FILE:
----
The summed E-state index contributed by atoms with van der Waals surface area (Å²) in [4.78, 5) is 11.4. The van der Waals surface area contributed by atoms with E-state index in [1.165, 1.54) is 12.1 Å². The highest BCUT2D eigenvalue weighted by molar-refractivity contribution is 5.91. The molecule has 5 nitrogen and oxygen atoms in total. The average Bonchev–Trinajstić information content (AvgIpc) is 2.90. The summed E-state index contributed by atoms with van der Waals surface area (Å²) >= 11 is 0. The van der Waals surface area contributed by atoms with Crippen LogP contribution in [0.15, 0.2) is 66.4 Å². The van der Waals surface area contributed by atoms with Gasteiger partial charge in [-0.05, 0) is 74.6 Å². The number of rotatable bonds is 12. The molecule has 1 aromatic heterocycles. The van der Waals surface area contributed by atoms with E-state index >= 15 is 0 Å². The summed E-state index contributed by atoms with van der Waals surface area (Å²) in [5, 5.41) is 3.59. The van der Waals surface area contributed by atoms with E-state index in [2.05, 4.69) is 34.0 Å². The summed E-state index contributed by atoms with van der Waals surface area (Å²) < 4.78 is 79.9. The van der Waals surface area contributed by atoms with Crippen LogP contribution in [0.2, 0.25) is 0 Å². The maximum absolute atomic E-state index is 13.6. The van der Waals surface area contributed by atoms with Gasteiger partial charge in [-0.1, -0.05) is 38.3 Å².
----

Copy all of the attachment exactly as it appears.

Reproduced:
The summed E-state index contributed by atoms with van der Waals surface area (Å²) in [4.78, 5) is 11.4. The van der Waals surface area contributed by atoms with E-state index in [1.165, 1.54) is 12.1 Å². The highest BCUT2D eigenvalue weighted by molar-refractivity contribution is 5.91. The molecule has 5 nitrogen and oxygen atoms in total. The average Bonchev–Trinajstić information content (AvgIpc) is 2.90. The summed E-state index contributed by atoms with van der Waals surface area (Å²) >= 11 is 0. The van der Waals surface area contributed by atoms with Crippen LogP contribution in [0.15, 0.2) is 66.4 Å². The van der Waals surface area contributed by atoms with Gasteiger partial charge in [-0.05, 0) is 74.6 Å². The number of rotatable bonds is 12. The molecule has 1 aromatic heterocycles. The van der Waals surface area contributed by atoms with E-state index >= 15 is 0 Å². The summed E-state index contributed by atoms with van der Waals surface area (Å²) in [5, 5.41) is 3.59. The van der Waals surface area contributed by atoms with E-state index in [2.05, 4.69) is 34.0 Å². The summed E-state index contributed by atoms with van der Waals surface area (Å²) < 4.78 is 79.9. The van der Waals surface area contributed by atoms with Crippen LogP contribution in [0.2, 0.25) is 0 Å². The maximum absolute atomic E-state index is 13.6. The van der Waals surface area contributed by atoms with Gasteiger partial charge in [-0.1, -0.05) is 38.3 Å².